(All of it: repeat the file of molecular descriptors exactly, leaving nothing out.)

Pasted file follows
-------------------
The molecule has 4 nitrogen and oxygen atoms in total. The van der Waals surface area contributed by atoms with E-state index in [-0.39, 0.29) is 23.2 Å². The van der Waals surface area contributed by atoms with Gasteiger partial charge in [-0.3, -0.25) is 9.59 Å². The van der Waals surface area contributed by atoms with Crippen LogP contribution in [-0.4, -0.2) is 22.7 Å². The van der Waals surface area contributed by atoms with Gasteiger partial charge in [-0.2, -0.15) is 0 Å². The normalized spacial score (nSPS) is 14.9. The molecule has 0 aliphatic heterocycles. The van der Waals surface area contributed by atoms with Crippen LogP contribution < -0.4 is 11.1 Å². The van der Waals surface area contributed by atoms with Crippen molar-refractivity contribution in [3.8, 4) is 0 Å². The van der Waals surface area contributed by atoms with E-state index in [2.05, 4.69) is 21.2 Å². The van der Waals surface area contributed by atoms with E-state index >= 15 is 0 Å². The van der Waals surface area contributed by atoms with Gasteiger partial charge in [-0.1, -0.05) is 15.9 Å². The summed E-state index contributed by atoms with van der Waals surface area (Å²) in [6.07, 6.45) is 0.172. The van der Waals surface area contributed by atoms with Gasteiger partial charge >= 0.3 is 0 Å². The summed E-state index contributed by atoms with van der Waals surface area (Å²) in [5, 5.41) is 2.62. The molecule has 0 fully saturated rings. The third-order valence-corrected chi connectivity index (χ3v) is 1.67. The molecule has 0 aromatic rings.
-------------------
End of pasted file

The molecule has 4 nitrogen and oxygen atoms in total. The van der Waals surface area contributed by atoms with E-state index in [-0.39, 0.29) is 23.2 Å². The van der Waals surface area contributed by atoms with Gasteiger partial charge in [-0.3, -0.25) is 9.59 Å². The van der Waals surface area contributed by atoms with Crippen LogP contribution in [-0.4, -0.2) is 22.7 Å². The van der Waals surface area contributed by atoms with Gasteiger partial charge in [-0.2, -0.15) is 0 Å². The normalized spacial score (nSPS) is 14.9. The molecule has 0 aliphatic heterocycles. The van der Waals surface area contributed by atoms with Crippen LogP contribution < -0.4 is 11.1 Å². The van der Waals surface area contributed by atoms with Crippen molar-refractivity contribution in [3.8, 4) is 0 Å². The van der Waals surface area contributed by atoms with E-state index in [2.05, 4.69) is 21.2 Å². The van der Waals surface area contributed by atoms with E-state index >= 15 is 0 Å². The van der Waals surface area contributed by atoms with Gasteiger partial charge in [-0.1, -0.05) is 15.9 Å². The summed E-state index contributed by atoms with van der Waals surface area (Å²) in [6.07, 6.45) is 0.172. The van der Waals surface area contributed by atoms with Gasteiger partial charge >= 0.3 is 0 Å². The summed E-state index contributed by atoms with van der Waals surface area (Å²) in [5, 5.41) is 2.62. The molecule has 0 fully saturated rings. The third-order valence-corrected chi connectivity index (χ3v) is 1.67. The molecule has 0 aromatic rings.